The Precariat in the Fields: Food Chains (2014)

Every generation, it seems, must revisit the fields where migrant labor tolls to keep fresh strawberries and tomatoes on our tables. Edward R. Murrow is usually credited with the first expose of the “forgotten people,” as Murrow referred to them in his legendary television documentary in 1960, The Harvest of Shame. Murrow begins with footage of the almost exclusively black field workers boarding trucks to take them to the tomato fields in Immokalee, Florida. He quotes one farm owner: “We used to own our slaves. Now we just rent them.”

 

In our generation this same task falls to director Sanjay Rawal whose 2014 documentary Food Chains begins, like Murrow, in Immokalee, following workers almost exclusively Latino on the busses to take them to the tomato fields, arriving for shape-up at 8 AM and returning home usually about 8 PM, having earned only $42. One of the workers says: “we live like animals in cramped houses,” often packing fifteen to sixteen people in a trailer during picking season.

 

But Rawal has a new topic besides the grim recitation of facts and expression of outrage characteristic of Murrow. The workers have formed the Coalition of Immokalee Workers (CIW) who struggle on a number of fronts to double the income of the tomato pickers by asking the big three consumers—fast food restaurant, food services, and supermarkets to simply double the single penny earned for every tomato picked. This will have the effect, of course, of doubling the wages of the workers.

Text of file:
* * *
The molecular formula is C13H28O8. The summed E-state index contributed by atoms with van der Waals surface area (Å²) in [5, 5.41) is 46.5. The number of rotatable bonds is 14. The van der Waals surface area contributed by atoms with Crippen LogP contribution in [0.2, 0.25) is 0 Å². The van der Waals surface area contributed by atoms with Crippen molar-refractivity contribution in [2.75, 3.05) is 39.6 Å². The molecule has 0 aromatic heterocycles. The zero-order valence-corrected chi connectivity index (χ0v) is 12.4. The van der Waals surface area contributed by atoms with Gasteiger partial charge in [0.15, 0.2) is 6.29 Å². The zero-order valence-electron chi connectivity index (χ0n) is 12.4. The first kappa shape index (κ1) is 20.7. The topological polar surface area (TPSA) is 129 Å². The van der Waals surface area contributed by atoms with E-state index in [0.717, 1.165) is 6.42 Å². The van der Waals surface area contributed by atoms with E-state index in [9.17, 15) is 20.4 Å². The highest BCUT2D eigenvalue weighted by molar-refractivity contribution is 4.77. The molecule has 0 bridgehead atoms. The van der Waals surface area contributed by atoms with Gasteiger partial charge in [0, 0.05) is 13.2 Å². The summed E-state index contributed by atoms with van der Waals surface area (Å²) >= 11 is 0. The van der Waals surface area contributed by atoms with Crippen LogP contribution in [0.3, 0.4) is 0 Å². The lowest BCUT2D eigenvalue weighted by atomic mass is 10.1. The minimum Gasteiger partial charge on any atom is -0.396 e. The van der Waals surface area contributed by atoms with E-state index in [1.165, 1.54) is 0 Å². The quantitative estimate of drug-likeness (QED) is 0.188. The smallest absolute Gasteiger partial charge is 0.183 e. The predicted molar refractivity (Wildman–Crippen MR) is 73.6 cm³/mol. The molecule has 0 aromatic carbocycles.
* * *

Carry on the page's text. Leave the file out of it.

The film traces informational leafleting, marches, pickets, and even a major hunger strike as the strategic efforts of the CIW to move public opinion and embarrass the big three food consumers. In the end only company, the food chain Publix, refuses to support what came to be called the agreement called the Fair Food Program. Publix, the largest food chain and actually one of the richest corporations in any business, of course refuses to comment on camera.

 

Rawal’s film uses historical footage with great skill and effect. As I have mentioned, he uses some of the shots from The Harvest of Shame, but he also includes telling footage from Ethel and Bobby Kennedy’s visits to Cesar Chavez’s own hunger strike in 1968. Rawal films Ethel Kennedy and Robert Kennedy Junior as they visit the hunger strike of the CIW in 2013.

 

By my count Murrow’s film engendered at least three major broadcast TV specials on migrant workers within ten years of his CBS Reports film. But it took another thirty years when three more documentaries re-visited Murrow’s films and reported disappointedly , as in New Harvest, Old Shame (Frontline, 1990) “little has changed” for the now Latino migrant workers who travel from Florida to New Jersey for their picking opportunities.

 

So Rawal might not have the last word on the trials and tribulations of the migrant workers he films so respectfully, but it is at the very least a compelling and convincing word at this point, fifty-five years after his documentary mentor, Edward R. Murrow, filmed the migrant workers in the same town.

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